Around the world, during the warmer months, the beginning of the day is heralded by bird melodies. But in addition to being wonderful alarm clocks, the dawn chorus reflects how birds have adapted their singing to both ambient conditions and interspecific competition. Most bird song is for territory defense and attracting mates (female birds often being attracted to the mate with the best territory), so they want their song to carry as far as possible. They do that by taking advantage of temperatures, avoiding wind noise, and sharing acoustic space with other species.
Effects of temperature
The falling temperatures of nighttime usually create a temperature inversion, as cooler air settles on top of warmer air. Sounds bounce off of this temperature boundary and thus propagate further. As most birds are active in the daytime and not at night, they try to get much of their singing in before temperatures start to warm and remove the inversion. Some birds not only sing at dawn, but also dusk as the temperatures start to cool. Many birds will also sing during the day, but at a lower rate than at dawn. The wind also tends to be lower at dawn and dusk than during the middle of the day, and singing into the wind takes a lot more energy to convey the same message.
Low frequency (pitch) sounds travel farther. But wind passing through leaves and branches creates a lot of low-frequency noise. Most birds sing in the 2-8 kHz frequency range, which is above much of the wind noise, but still low enough to carry well. And lucky for us, it’s also the range that humans hear quite well. In contrast, bats communicate with each other in the 10-30 kHz range, and echolocate up to 200 kHz.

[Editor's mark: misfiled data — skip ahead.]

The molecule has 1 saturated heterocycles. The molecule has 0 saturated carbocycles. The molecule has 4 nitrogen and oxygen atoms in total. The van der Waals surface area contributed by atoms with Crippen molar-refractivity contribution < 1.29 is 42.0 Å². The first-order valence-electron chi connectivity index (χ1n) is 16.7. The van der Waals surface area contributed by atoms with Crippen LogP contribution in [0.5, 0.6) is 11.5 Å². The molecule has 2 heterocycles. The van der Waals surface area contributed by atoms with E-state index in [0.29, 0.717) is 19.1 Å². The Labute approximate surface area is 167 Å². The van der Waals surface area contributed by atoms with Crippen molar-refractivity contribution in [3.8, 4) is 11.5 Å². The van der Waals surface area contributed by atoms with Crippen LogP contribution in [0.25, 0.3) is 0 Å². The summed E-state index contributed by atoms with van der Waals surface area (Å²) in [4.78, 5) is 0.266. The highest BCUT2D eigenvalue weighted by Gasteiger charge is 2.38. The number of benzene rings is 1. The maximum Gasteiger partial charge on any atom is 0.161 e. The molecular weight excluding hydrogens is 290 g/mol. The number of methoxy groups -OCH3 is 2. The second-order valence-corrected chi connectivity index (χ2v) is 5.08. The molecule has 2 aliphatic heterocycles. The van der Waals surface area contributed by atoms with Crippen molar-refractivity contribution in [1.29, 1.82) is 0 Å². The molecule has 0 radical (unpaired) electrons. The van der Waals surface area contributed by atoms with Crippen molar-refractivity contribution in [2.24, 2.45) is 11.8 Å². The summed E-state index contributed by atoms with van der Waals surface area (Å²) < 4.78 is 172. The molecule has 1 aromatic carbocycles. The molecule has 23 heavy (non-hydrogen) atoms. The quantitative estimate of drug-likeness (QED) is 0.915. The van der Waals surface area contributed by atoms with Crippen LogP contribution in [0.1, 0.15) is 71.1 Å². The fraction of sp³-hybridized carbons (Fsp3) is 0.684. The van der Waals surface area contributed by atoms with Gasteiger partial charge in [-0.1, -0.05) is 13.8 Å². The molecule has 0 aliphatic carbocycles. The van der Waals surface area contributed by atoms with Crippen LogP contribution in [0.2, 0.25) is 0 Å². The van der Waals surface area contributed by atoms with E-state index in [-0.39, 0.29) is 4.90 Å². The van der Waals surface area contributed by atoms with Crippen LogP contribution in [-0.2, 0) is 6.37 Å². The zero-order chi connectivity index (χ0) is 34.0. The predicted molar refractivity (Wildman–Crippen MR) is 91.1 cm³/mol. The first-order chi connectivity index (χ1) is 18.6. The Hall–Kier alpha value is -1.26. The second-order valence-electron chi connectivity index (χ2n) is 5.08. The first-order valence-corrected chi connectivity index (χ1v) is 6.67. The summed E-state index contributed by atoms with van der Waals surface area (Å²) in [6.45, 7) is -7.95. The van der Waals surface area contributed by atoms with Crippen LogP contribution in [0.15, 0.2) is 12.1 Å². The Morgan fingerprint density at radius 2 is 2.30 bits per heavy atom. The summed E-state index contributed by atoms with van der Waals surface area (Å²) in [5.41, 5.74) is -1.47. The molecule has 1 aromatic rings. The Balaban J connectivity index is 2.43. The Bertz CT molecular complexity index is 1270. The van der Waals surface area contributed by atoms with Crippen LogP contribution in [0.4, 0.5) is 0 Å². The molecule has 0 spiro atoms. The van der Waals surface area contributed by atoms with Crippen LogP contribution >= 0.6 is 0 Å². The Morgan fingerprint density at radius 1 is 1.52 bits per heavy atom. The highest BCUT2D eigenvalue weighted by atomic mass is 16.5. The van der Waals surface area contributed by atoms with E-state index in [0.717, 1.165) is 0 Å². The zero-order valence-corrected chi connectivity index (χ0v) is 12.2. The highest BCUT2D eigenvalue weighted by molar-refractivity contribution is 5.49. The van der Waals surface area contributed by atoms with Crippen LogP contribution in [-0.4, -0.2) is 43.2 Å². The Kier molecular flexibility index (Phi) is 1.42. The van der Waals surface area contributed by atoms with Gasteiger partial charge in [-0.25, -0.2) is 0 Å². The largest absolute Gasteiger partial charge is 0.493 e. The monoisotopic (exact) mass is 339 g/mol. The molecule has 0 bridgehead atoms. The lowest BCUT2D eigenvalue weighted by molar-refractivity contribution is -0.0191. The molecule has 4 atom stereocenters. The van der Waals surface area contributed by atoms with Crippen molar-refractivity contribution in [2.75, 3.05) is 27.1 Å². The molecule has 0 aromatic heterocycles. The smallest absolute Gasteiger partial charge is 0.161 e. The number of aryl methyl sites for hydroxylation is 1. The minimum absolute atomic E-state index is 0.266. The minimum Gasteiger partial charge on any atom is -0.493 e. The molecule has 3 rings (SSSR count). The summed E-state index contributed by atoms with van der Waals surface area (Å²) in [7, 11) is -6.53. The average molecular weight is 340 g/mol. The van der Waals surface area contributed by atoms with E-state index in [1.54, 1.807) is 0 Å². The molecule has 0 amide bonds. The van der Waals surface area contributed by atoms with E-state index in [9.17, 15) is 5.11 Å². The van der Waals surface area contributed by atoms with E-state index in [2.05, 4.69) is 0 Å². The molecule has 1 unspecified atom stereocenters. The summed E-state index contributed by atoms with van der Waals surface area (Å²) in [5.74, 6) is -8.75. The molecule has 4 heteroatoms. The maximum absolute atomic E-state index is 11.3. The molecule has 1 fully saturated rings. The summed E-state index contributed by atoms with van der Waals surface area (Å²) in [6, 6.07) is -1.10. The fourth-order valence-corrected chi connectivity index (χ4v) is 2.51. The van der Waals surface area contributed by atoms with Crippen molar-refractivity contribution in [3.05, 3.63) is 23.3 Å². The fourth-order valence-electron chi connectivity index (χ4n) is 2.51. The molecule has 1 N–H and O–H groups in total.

Sharing acoustic space
If all birds sang at once, they wouldn’t be able to hear each other! They maximize their singing effort by dividing up the narrow band of frequencies by using different patterns of vocalizations, slightly different frequencies, and different timing. Birds that sing at nearly the same frequency will often alternate, with one bird waiting until the other is finished singing before he starts. And much like us, some birds are early risers and some aren’t. So the dawn chorus changes from start to finish, with some birds chiming in at the beginning and others waiting until the end.
On my recent trip to the Chiricahuas (see After the fire, the flowers bloom), I was able to record a lovely dawn chorus that illustrates these factors well. The second morning of our campout was almost windless, creating a wonderful recording opportunity.
The chorus starts at first light with Hermit Thrushes and Western Tanagers piping up as the last of the whippoorwills fade away (listen closely for them). They are joined by a Gould’s Turkey.
By the time the sunshine is actually visible on the canyon walls, an American Robin, and some warblers and towhees have joined in.
Forty-five minutes into the dawn, things have really quieted down. Most of the birds have either moved to other areas to sing or have just quit singing. A Red-faced warbler has started singing, and he’ll sing off and on throughout the day, whereas the Hermit Thrush will soon quite down and wait until dusk before starting up his beautiful song, which my camping buddy aptly described as “angelic.”
A compilation of these recordings appears in the album, Crossroads.
Recording notes: Recorded with Sony PCM-M10 with AT2022 and FEL SK3.5 preamp. Recording subject to normalization and some noise removal.
Photo credits: Western Tanager, www.naturepicsonline.com; Hermit Thrush, Almiyi. Both licensed through Creative Commons.
Bradbury, J.W. and S.L. Vehrencamp. 2012. Principles of Animal Communication, 2nd Ed. Sinauer & Assoc.
Krause, B. 2012. The Great Animal Orchestra. Little, Brown, and Co.
Pijanowski, B.C. et al. 2011. Soundscape ecology: the science of sound in the landscape. BioScience 61:203-216.
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